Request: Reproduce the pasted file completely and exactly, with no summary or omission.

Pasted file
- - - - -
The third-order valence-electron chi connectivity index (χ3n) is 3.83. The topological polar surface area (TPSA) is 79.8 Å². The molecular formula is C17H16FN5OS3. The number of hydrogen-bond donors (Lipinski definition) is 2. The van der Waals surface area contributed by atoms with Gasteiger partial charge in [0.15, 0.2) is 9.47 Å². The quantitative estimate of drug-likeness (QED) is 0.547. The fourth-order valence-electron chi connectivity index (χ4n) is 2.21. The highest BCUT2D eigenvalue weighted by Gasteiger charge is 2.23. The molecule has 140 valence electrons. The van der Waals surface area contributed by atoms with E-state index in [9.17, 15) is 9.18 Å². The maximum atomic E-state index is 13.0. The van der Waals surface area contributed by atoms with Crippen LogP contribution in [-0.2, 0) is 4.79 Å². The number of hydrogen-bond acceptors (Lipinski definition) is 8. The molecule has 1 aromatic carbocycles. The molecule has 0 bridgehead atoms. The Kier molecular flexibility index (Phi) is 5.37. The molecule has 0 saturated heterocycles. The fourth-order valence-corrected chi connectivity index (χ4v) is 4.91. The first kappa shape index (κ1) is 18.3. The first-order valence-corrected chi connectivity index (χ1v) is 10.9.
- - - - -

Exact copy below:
The third-order valence-electron chi connectivity index (χ3n) is 3.83. The topological polar surface area (TPSA) is 79.8 Å². The molecular formula is C17H16FN5OS3. The number of hydrogen-bond donors (Lipinski definition) is 2. The van der Waals surface area contributed by atoms with Gasteiger partial charge in [0.15, 0.2) is 9.47 Å². The quantitative estimate of drug-likeness (QED) is 0.547. The fourth-order valence-electron chi connectivity index (χ4n) is 2.21. The highest BCUT2D eigenvalue weighted by Gasteiger charge is 2.23. The molecule has 140 valence electrons. The van der Waals surface area contributed by atoms with E-state index in [9.17, 15) is 9.18 Å². The maximum atomic E-state index is 13.0. The van der Waals surface area contributed by atoms with Crippen LogP contribution in [-0.2, 0) is 4.79 Å². The number of hydrogen-bond acceptors (Lipinski definition) is 8. The molecule has 1 aromatic carbocycles. The molecule has 0 bridgehead atoms. The Kier molecular flexibility index (Phi) is 5.37. The molecule has 0 saturated heterocycles. The fourth-order valence-corrected chi connectivity index (χ4v) is 4.91. The first kappa shape index (κ1) is 18.3. The first-order valence-corrected chi connectivity index (χ1v) is 10.9.